Perhaps because it is still – what is absolutely fair by the way – taboo in our society. And something that we cannot openly talk about, something that is hidden and taboo, can break through in the form of laughter. Hence, traveling minstrel culture, and political jokes that flourish as a genre when power begins to tighten the siege. When a free expression is pinched, it goes into ditties, jokes, buffoonery – anything possible to laugh at. In this sense, laughter testifies to a certain constriction, unnaturalness and an attempt to get out of it. That is why Christ never laughed – He was perfect, absolutely natural and free. It’s even hard for us to imagine Him laughing. Smiling – yes, rejoicing – yes, but laughing …
I often advise people something I always advise myself: “Let success be capricious, it chooses from those who can be the first to laugh at oneself,” as one old song says. In general, I do not consider too serious attitude to myself a virtue. I’m closer to the life philosophy of Baron Munchausen from the famous film: “A serious face is not a sign of intelligence, gentlemen. All the stupid things on earth are done with this very expression. Smile, gentlemen! Smile!” I understand this very well and believe that it is very important to be able to be not too serious.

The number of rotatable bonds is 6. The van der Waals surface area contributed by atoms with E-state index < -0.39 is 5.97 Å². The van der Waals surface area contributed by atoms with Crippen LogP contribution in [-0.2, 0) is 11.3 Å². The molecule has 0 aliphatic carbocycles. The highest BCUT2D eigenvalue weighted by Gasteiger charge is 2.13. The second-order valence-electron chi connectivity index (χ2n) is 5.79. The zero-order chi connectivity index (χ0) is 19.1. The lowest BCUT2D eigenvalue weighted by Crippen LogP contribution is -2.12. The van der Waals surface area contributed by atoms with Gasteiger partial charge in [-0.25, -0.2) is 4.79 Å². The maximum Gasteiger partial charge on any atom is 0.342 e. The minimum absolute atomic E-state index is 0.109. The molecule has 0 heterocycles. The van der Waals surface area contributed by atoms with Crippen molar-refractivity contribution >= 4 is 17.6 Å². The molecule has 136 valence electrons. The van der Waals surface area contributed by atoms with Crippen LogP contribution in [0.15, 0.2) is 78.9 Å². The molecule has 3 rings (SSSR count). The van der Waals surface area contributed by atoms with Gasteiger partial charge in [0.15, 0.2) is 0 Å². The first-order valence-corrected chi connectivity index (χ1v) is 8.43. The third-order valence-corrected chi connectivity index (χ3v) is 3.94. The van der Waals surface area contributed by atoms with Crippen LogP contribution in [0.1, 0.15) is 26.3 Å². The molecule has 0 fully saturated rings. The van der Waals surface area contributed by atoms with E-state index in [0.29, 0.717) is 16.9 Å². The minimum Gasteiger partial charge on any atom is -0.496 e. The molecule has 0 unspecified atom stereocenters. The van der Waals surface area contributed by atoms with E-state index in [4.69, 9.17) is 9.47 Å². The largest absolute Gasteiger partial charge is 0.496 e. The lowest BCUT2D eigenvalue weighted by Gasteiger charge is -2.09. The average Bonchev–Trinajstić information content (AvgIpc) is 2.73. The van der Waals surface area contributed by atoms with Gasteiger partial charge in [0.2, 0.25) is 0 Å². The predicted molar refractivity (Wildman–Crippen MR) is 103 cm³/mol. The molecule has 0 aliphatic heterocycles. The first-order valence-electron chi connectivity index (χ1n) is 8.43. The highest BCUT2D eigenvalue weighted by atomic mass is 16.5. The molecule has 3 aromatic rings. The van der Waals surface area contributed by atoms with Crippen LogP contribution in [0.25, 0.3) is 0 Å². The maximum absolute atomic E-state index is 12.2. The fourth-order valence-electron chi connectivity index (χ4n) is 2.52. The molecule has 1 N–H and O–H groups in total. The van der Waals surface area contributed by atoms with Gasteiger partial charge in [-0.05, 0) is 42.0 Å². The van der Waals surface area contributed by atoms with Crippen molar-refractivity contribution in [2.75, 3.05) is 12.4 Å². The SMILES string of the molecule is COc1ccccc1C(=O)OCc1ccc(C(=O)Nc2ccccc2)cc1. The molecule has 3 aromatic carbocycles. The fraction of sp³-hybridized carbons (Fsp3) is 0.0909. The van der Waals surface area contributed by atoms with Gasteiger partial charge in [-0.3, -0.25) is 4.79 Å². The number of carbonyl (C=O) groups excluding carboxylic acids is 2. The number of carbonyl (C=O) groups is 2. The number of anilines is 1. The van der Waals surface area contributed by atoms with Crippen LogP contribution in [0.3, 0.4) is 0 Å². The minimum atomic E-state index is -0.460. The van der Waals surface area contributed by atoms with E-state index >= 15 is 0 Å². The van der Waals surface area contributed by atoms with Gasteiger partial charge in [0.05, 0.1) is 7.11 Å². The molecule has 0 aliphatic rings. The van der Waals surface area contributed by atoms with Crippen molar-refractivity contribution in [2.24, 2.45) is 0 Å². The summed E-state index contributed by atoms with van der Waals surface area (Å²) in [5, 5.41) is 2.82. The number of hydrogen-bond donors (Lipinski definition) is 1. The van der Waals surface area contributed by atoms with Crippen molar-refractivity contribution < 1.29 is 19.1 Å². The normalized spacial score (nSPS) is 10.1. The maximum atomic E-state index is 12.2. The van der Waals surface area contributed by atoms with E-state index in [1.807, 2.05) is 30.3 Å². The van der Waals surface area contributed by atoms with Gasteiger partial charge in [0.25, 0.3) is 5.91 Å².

But laughter is also a terrible weapon. When mean things are said about a person, he can become stronger from this, it can even promote his media image. But if they start to make fun of him and it turns out really funny – it can destroy not only the reputation. Actually, laughter is a very powerful weapon against pride. Of course, I mean laughter at ourselves.